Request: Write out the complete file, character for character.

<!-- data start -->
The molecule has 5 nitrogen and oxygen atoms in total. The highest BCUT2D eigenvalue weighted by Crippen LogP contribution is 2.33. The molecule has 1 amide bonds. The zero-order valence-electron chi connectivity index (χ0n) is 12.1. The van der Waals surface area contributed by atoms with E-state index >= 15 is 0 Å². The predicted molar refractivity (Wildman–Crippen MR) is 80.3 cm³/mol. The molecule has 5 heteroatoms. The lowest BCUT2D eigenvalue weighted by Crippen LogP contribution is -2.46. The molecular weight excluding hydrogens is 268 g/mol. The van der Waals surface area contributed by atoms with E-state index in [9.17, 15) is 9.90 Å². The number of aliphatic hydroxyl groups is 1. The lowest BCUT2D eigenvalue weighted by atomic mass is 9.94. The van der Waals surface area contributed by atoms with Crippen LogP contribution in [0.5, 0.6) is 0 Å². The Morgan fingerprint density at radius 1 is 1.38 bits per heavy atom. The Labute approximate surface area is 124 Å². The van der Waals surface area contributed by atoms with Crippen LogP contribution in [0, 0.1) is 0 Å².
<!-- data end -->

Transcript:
The molecule has 5 nitrogen and oxygen atoms in total. The highest BCUT2D eigenvalue weighted by Crippen LogP contribution is 2.33. The molecule has 1 amide bonds. The zero-order valence-electron chi connectivity index (χ0n) is 12.1. The van der Waals surface area contributed by atoms with E-state index >= 15 is 0 Å². The predicted molar refractivity (Wildman–Crippen MR) is 80.3 cm³/mol. The molecule has 5 heteroatoms. The lowest BCUT2D eigenvalue weighted by Crippen LogP contribution is -2.46. The molecular weight excluding hydrogens is 268 g/mol. The van der Waals surface area contributed by atoms with E-state index in [9.17, 15) is 9.90 Å². The number of aliphatic hydroxyl groups is 1. The lowest BCUT2D eigenvalue weighted by atomic mass is 9.94. The van der Waals surface area contributed by atoms with Crippen LogP contribution in [0.5, 0.6) is 0 Å². The Morgan fingerprint density at radius 1 is 1.38 bits per heavy atom. The Labute approximate surface area is 124 Å². The van der Waals surface area contributed by atoms with Crippen LogP contribution in [0, 0.1) is 0 Å².